R. M. Arthur, "Temperature Imaging Using Ultrasound", in Physics Of Thermal Therapy, Fundamentals and Clinical Applications, Editor: E. G. Moros, Series: Imaging In Medical Diagnosis And Therapy (William R. Hendee, Series Editor), Taylor & Francis, in press, 2012.
Ultrasound is an attractive modality for volumetric temperature imaging to monitor thermal therapies because it is non-ionizing, portable, convenient, inexpensive, and has relatively simple signal-processing requirements. This modality has proven useful for estimation of temperatures from the hyperthermia range (41-45oC) to border zones of regions of high-temperature ablation (> 60oC).
The most prominent methods for exploiting ultrasound as a non-invasive thermometer rely on either 1) echo shifts due to changes in tissue thermal expansion and speed of sound (SOS), 2) variation in the attenuation coefficient, or 3) change in backscattered energy from tissue inhomogeneities. Each method has its strengths in terms of temperature range for which it yields a useful thermal signal and how well it can handle tradeoffs between temperature accuracy and spatial resolution.
The use of echo shifts has received the most attention in the last decade. By tracking scattering volumes and measuring the time shift of received echoes, investigators have been able to estimate temperature with encouraging preliminary in vivo studies. Acoustic attenuation is dependent on temperature, but with significant changes occurring only at temperatures above 50oC. This property may lead to further development of its use in high-temperature thermal ablation therapy. Minimal change in attenuation, however, below this temperature range reduces its attractiveness for use in clinical hyperthermia.
The change in backscattered energy is scatterer dependent. Taking advantage of scatterer-dependent behavior enhances the thermal signal. This behavior has been matched with novel simulation methods for diverse scatterer populations and can be enhanced with stochastic signal processing methods. Monotonic thermal dependence of the change in backscattered energy has been measured to 60oC. Temperature maps with 1-2oC accuracy and 0.5 cm2 spatial resolution can be produced routinely during non-uniform heating in vitro.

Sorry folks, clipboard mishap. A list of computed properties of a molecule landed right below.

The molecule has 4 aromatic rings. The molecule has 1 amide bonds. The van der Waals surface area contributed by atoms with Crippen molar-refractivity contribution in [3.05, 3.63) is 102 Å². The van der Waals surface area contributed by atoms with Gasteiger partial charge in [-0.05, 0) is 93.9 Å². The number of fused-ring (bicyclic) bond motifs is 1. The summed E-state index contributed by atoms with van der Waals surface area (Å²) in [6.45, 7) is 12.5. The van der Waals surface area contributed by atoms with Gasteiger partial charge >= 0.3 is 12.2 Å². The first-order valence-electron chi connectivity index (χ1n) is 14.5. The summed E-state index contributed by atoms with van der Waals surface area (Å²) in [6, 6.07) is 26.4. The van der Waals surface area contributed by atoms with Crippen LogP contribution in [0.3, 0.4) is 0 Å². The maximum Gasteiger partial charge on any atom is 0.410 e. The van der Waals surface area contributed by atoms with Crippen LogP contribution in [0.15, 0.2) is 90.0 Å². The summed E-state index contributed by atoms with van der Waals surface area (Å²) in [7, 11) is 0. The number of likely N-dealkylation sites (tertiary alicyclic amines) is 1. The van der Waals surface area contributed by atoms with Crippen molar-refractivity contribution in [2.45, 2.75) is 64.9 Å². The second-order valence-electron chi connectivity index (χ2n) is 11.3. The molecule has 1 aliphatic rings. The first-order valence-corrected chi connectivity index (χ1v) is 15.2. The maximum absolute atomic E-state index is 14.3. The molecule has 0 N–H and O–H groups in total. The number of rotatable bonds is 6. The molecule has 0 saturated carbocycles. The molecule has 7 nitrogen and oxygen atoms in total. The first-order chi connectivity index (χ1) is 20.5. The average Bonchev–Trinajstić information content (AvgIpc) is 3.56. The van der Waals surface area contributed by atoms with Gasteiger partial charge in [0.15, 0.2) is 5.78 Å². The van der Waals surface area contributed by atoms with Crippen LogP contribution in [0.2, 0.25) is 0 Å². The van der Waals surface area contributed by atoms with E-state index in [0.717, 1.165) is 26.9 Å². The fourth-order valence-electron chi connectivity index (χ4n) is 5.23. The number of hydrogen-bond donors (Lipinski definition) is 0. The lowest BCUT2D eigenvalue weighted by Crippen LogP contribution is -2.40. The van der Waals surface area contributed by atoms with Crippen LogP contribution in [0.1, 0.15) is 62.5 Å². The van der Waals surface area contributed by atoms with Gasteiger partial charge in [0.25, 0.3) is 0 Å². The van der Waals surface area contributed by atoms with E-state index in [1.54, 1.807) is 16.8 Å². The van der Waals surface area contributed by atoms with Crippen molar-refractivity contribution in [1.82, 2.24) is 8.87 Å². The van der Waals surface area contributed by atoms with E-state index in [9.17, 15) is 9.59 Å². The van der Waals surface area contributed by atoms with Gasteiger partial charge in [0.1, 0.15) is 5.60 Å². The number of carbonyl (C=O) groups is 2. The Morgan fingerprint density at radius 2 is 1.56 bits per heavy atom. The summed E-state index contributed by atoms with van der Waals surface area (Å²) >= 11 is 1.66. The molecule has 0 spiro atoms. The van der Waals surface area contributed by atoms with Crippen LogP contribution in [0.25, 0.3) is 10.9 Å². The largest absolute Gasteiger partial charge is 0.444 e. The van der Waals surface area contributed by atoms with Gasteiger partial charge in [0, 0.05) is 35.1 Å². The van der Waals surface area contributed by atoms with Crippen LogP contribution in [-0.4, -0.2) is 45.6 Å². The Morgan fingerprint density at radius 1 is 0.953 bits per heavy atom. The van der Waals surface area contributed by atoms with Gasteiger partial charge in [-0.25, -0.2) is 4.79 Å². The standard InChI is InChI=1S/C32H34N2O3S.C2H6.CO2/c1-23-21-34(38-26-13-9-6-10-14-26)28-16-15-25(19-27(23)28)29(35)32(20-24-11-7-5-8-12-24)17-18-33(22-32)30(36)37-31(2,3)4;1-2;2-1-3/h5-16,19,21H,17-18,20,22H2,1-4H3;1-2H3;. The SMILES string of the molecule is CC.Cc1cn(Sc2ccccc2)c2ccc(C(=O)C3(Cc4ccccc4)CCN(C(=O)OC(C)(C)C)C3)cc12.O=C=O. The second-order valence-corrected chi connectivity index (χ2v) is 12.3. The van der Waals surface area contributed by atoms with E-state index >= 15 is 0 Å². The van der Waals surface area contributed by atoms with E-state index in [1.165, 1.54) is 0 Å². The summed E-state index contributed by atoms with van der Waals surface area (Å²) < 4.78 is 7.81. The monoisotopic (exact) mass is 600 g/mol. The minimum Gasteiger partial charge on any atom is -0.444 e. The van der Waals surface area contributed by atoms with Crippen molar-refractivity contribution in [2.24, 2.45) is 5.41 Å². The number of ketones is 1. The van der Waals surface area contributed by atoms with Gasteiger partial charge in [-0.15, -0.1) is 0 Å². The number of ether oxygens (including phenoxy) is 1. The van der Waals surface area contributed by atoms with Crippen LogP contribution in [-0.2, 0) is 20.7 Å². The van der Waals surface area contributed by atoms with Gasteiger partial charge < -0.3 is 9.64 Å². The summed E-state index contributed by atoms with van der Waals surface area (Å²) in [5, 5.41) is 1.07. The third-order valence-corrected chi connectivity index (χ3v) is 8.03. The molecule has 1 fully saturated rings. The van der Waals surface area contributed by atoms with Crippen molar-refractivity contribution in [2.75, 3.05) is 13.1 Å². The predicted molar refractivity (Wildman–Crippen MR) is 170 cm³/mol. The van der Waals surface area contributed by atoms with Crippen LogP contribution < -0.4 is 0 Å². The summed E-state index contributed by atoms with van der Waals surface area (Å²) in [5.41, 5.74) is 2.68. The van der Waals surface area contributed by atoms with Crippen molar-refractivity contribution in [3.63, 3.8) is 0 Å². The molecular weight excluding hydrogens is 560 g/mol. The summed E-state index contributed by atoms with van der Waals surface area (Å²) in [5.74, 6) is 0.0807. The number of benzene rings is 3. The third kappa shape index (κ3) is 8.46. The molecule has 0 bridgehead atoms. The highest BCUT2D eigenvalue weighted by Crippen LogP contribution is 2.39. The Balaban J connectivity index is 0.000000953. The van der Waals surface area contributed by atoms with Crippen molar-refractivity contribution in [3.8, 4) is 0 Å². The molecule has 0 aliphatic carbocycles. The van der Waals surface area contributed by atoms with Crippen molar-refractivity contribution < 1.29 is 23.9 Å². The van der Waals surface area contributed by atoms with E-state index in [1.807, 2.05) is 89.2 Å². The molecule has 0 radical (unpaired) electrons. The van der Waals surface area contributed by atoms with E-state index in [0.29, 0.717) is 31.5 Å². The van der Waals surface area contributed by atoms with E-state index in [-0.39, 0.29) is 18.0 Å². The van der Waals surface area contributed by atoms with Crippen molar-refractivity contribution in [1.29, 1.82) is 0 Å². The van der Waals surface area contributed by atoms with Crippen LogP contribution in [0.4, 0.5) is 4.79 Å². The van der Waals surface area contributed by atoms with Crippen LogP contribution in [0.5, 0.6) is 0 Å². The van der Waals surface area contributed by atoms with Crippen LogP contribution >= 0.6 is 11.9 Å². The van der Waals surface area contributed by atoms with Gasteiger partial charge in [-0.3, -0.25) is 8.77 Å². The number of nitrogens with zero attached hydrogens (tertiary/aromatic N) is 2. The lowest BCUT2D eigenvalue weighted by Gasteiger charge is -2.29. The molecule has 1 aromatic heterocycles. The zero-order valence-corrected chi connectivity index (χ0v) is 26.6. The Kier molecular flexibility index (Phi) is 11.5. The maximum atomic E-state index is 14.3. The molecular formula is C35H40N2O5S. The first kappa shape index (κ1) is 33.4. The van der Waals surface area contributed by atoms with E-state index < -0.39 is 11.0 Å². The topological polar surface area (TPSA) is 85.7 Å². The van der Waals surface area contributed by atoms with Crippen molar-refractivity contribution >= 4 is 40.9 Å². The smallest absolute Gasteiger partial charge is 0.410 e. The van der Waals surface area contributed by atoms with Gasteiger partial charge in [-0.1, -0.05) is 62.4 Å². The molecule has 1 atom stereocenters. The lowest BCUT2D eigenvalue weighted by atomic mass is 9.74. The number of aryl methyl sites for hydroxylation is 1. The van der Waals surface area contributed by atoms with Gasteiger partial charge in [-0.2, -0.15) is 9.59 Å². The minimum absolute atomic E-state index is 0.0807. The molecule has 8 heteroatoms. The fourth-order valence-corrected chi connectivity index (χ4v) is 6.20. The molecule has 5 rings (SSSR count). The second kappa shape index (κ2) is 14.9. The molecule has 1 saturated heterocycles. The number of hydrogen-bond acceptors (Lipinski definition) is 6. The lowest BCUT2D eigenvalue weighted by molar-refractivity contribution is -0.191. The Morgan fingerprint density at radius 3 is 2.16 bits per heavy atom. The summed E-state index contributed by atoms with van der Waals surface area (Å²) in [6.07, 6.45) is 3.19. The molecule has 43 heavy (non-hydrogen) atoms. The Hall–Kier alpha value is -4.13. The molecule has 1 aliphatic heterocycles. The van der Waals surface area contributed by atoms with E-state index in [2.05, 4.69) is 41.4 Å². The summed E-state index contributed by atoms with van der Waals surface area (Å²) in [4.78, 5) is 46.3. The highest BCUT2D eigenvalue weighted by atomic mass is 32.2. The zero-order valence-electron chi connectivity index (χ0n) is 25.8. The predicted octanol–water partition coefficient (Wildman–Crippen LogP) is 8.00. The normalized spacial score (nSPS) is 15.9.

All of the ultrasonic thermometry methods, just like temperature imaging from MRI, must be able to cope with motion of the image features on which temperature estimates are based. Echo shift methods track and exploit that motion. Motion must be compensated in attenuation and CBE thermometry. Motion tracking and compensation are usually the most computationally intensive components of ultrasonic temperature imaging and limit frame rates for temperature imaging.
Thermal therapies are poised for rapid development and advancement due in part to a shift to volumetric temperature imaging from sparse invasive thermometry, offering improved monitoring as well as feedback for improved therapy control. Noninvasive temperature imaging with ultrasound could better 1) monitor and guide both hyperthermia treatment and high-temperature ablation and 2) deepen our understanding of tissue changes during hyperthermia and in ablation border zones now performed blindly, with limited invasive thermometry, or more expensive fixed-installation MRI thermometry that may limit options for heating sources. A crucial step in identifying a viable ultrasonic approach to temperature estimation is its performance during in vivo tests. The potential for significant clinical impact of ultrasonic thermometry is imminent with minimal addition if any to the existing hardware of ultrasonic imaging systems.